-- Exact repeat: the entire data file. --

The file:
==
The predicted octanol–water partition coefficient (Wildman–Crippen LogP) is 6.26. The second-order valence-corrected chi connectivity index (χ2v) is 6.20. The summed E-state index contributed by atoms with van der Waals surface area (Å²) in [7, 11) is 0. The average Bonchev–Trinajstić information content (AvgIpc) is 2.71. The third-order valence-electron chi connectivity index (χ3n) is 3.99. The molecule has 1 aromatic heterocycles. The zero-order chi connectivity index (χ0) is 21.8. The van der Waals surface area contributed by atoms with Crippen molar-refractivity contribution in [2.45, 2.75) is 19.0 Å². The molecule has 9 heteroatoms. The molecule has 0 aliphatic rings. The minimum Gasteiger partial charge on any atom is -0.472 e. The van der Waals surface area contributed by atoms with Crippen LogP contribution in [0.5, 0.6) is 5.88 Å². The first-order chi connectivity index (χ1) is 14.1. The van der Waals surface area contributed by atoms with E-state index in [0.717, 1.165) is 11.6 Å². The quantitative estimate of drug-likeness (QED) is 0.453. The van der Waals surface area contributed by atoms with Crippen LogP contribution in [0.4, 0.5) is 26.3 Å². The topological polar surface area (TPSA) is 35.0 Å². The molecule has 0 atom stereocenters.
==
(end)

The predicted octanol–water partition coefficient (Wildman–Crippen LogP) is 6.26. The second-order valence-corrected chi connectivity index (χ2v) is 6.20. The summed E-state index contributed by atoms with van der Waals surface area (Å²) in [7, 11) is 0. The average Bonchev–Trinajstić information content (AvgIpc) is 2.71. The third-order valence-electron chi connectivity index (χ3n) is 3.99. The molecule has 1 aromatic heterocycles. The zero-order chi connectivity index (χ0) is 21.8. The van der Waals surface area contributed by atoms with Crippen molar-refractivity contribution in [2.45, 2.75) is 19.0 Å². The molecule has 9 heteroatoms. The molecule has 0 aliphatic rings. The minimum Gasteiger partial charge on any atom is -0.472 e. The van der Waals surface area contributed by atoms with Crippen LogP contribution in [0.5, 0.6) is 5.88 Å². The first-order chi connectivity index (χ1) is 14.1. The van der Waals surface area contributed by atoms with E-state index in [0.717, 1.165) is 11.6 Å². The quantitative estimate of drug-likeness (QED) is 0.453. The van der Waals surface area contributed by atoms with Crippen LogP contribution in [0.4, 0.5) is 26.3 Å². The topological polar surface area (TPSA) is 35.0 Å². The molecule has 0 atom stereocenters.